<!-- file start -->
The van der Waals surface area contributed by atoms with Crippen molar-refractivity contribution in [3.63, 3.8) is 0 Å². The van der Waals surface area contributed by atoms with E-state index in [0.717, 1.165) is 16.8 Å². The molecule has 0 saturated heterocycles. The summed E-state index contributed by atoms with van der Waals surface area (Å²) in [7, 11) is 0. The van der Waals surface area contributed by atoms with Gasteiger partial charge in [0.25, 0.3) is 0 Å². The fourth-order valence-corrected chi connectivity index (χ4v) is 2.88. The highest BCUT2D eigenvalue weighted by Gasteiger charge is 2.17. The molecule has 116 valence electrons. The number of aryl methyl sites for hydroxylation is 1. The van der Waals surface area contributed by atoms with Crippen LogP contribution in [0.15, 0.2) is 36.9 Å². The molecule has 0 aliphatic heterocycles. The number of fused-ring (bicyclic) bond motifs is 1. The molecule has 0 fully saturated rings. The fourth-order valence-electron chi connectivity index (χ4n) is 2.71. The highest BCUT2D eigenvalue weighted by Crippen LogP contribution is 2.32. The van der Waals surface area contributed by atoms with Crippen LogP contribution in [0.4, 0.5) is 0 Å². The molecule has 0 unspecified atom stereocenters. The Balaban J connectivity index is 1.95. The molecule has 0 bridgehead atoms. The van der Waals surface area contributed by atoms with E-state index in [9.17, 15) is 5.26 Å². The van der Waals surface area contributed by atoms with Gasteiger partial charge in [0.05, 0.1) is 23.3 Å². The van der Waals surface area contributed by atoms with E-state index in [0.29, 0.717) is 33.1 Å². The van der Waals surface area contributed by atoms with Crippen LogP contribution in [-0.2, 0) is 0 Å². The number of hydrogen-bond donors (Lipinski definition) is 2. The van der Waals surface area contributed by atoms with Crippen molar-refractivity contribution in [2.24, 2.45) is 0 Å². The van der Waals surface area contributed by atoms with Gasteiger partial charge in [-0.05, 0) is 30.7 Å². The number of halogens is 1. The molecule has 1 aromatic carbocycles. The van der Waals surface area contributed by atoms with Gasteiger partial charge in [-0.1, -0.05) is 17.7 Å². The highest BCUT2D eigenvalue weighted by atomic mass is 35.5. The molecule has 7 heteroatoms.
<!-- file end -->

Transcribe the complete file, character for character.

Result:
The van der Waals surface area contributed by atoms with Crippen molar-refractivity contribution in [3.63, 3.8) is 0 Å². The van der Waals surface area contributed by atoms with E-state index in [0.717, 1.165) is 16.8 Å². The molecule has 0 saturated heterocycles. The summed E-state index contributed by atoms with van der Waals surface area (Å²) in [7, 11) is 0. The van der Waals surface area contributed by atoms with Gasteiger partial charge in [0.25, 0.3) is 0 Å². The fourth-order valence-corrected chi connectivity index (χ4v) is 2.88. The highest BCUT2D eigenvalue weighted by Gasteiger charge is 2.17. The molecule has 116 valence electrons. The number of aryl methyl sites for hydroxylation is 1. The van der Waals surface area contributed by atoms with Crippen LogP contribution in [0.15, 0.2) is 36.9 Å². The molecule has 0 aliphatic heterocycles. The number of fused-ring (bicyclic) bond motifs is 1. The molecule has 0 fully saturated rings. The fourth-order valence-electron chi connectivity index (χ4n) is 2.71. The highest BCUT2D eigenvalue weighted by Crippen LogP contribution is 2.32. The van der Waals surface area contributed by atoms with Crippen LogP contribution in [0.4, 0.5) is 0 Å². The molecule has 0 unspecified atom stereocenters. The Balaban J connectivity index is 1.95. The molecule has 0 bridgehead atoms. The van der Waals surface area contributed by atoms with E-state index in [9.17, 15) is 5.26 Å². The van der Waals surface area contributed by atoms with Gasteiger partial charge in [0.05, 0.1) is 23.3 Å². The van der Waals surface area contributed by atoms with E-state index in [0.29, 0.717) is 33.1 Å². The van der Waals surface area contributed by atoms with Crippen LogP contribution in [-0.2, 0) is 0 Å². The number of hydrogen-bond donors (Lipinski definition) is 2. The van der Waals surface area contributed by atoms with Crippen molar-refractivity contribution in [2.24, 2.45) is 0 Å². The van der Waals surface area contributed by atoms with Gasteiger partial charge in [-0.05, 0) is 30.7 Å². The number of halogens is 1. The molecule has 1 aromatic carbocycles. The van der Waals surface area contributed by atoms with Gasteiger partial charge in [-0.1, -0.05) is 17.7 Å². The highest BCUT2D eigenvalue weighted by atomic mass is 35.5. The molecule has 7 heteroatoms.